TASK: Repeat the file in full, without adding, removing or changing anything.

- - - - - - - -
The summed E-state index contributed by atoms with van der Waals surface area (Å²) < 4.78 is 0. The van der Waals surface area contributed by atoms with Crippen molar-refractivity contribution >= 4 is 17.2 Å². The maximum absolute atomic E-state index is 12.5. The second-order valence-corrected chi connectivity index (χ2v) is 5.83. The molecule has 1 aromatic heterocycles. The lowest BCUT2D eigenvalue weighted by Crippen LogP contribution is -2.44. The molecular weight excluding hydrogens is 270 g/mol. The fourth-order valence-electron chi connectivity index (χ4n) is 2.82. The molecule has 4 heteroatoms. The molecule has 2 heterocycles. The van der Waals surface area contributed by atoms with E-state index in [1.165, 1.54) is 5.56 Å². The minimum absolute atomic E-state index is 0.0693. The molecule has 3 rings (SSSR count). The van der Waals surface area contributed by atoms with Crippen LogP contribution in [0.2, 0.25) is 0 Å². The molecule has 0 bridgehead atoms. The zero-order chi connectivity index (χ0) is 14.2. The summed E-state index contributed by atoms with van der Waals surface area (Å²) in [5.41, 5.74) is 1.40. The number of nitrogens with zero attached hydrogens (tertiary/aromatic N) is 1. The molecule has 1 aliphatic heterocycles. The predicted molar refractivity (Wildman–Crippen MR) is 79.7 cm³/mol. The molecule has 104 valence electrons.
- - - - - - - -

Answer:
The summed E-state index contributed by atoms with van der Waals surface area (Å²) < 4.78 is 0. The van der Waals surface area contributed by atoms with Crippen molar-refractivity contribution >= 4 is 17.2 Å². The maximum absolute atomic E-state index is 12.5. The second-order valence-corrected chi connectivity index (χ2v) is 5.83. The molecule has 1 aromatic heterocycles. The lowest BCUT2D eigenvalue weighted by Crippen LogP contribution is -2.44. The molecular weight excluding hydrogens is 270 g/mol. The fourth-order valence-electron chi connectivity index (χ4n) is 2.82. The molecule has 4 heteroatoms. The molecule has 2 heterocycles. The van der Waals surface area contributed by atoms with E-state index in [1.165, 1.54) is 5.56 Å². The minimum absolute atomic E-state index is 0.0693. The molecule has 3 rings (SSSR count). The van der Waals surface area contributed by atoms with Crippen LogP contribution in [0.2, 0.25) is 0 Å². The molecule has 0 bridgehead atoms. The zero-order chi connectivity index (χ0) is 14.2. The summed E-state index contributed by atoms with van der Waals surface area (Å²) in [5.41, 5.74) is 1.40. The number of nitrogens with zero attached hydrogens (tertiary/aromatic N) is 1. The molecule has 1 aliphatic heterocycles. The predicted molar refractivity (Wildman–Crippen MR) is 79.7 cm³/mol. The molecule has 104 valence electrons.